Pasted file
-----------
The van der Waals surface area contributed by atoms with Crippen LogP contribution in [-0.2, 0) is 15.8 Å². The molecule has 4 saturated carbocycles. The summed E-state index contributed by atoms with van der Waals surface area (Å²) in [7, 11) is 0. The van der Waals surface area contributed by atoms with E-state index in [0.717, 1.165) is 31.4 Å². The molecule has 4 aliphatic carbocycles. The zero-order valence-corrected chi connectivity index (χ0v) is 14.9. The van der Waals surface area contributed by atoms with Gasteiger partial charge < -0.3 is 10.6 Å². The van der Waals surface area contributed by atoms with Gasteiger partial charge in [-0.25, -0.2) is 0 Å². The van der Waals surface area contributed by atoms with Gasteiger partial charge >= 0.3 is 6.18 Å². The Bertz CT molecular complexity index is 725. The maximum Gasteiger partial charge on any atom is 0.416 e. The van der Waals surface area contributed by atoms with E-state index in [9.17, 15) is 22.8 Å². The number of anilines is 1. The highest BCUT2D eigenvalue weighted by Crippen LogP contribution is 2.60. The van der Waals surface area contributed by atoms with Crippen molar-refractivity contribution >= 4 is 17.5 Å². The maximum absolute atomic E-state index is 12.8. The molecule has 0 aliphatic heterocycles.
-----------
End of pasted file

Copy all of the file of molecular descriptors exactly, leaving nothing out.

The van der Waals surface area contributed by atoms with Crippen LogP contribution in [-0.2, 0) is 15.8 Å². The molecule has 4 saturated carbocycles. The summed E-state index contributed by atoms with van der Waals surface area (Å²) in [7, 11) is 0. The van der Waals surface area contributed by atoms with E-state index in [0.717, 1.165) is 31.4 Å². The molecule has 4 aliphatic carbocycles. The zero-order valence-corrected chi connectivity index (χ0v) is 14.9. The van der Waals surface area contributed by atoms with Gasteiger partial charge < -0.3 is 10.6 Å². The van der Waals surface area contributed by atoms with Gasteiger partial charge in [-0.25, -0.2) is 0 Å². The van der Waals surface area contributed by atoms with Gasteiger partial charge >= 0.3 is 6.18 Å². The Bertz CT molecular complexity index is 725. The maximum Gasteiger partial charge on any atom is 0.416 e. The van der Waals surface area contributed by atoms with E-state index in [9.17, 15) is 22.8 Å². The number of anilines is 1. The highest BCUT2D eigenvalue weighted by Crippen LogP contribution is 2.60. The van der Waals surface area contributed by atoms with Crippen molar-refractivity contribution >= 4 is 17.5 Å². The maximum absolute atomic E-state index is 12.8. The molecule has 0 aliphatic heterocycles.